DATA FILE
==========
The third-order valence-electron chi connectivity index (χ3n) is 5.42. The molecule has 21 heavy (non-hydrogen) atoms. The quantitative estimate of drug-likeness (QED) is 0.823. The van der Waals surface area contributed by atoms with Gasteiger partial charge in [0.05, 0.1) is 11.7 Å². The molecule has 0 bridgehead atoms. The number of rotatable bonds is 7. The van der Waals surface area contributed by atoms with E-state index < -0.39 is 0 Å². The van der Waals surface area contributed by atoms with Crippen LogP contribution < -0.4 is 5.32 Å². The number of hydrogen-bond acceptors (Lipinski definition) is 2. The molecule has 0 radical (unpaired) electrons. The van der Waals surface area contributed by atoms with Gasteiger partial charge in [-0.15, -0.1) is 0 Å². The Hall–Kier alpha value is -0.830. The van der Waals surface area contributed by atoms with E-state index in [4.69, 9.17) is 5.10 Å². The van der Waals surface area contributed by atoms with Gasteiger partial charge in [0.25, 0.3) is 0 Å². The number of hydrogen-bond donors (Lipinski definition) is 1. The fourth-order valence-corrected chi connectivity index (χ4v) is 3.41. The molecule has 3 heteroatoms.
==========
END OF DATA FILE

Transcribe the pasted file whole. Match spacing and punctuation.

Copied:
The third-order valence-electron chi connectivity index (χ3n) is 5.42. The molecule has 21 heavy (non-hydrogen) atoms. The quantitative estimate of drug-likeness (QED) is 0.823. The van der Waals surface area contributed by atoms with Gasteiger partial charge in [0.05, 0.1) is 11.7 Å². The molecule has 0 bridgehead atoms. The number of rotatable bonds is 7. The van der Waals surface area contributed by atoms with E-state index < -0.39 is 0 Å². The van der Waals surface area contributed by atoms with Crippen LogP contribution < -0.4 is 5.32 Å². The number of hydrogen-bond acceptors (Lipinski definition) is 2. The molecule has 0 radical (unpaired) electrons. The van der Waals surface area contributed by atoms with Gasteiger partial charge in [-0.15, -0.1) is 0 Å². The Hall–Kier alpha value is -0.830. The van der Waals surface area contributed by atoms with E-state index in [4.69, 9.17) is 5.10 Å². The van der Waals surface area contributed by atoms with Gasteiger partial charge in [0.25, 0.3) is 0 Å². The number of hydrogen-bond donors (Lipinski definition) is 1. The fourth-order valence-corrected chi connectivity index (χ4v) is 3.41. The molecule has 3 heteroatoms.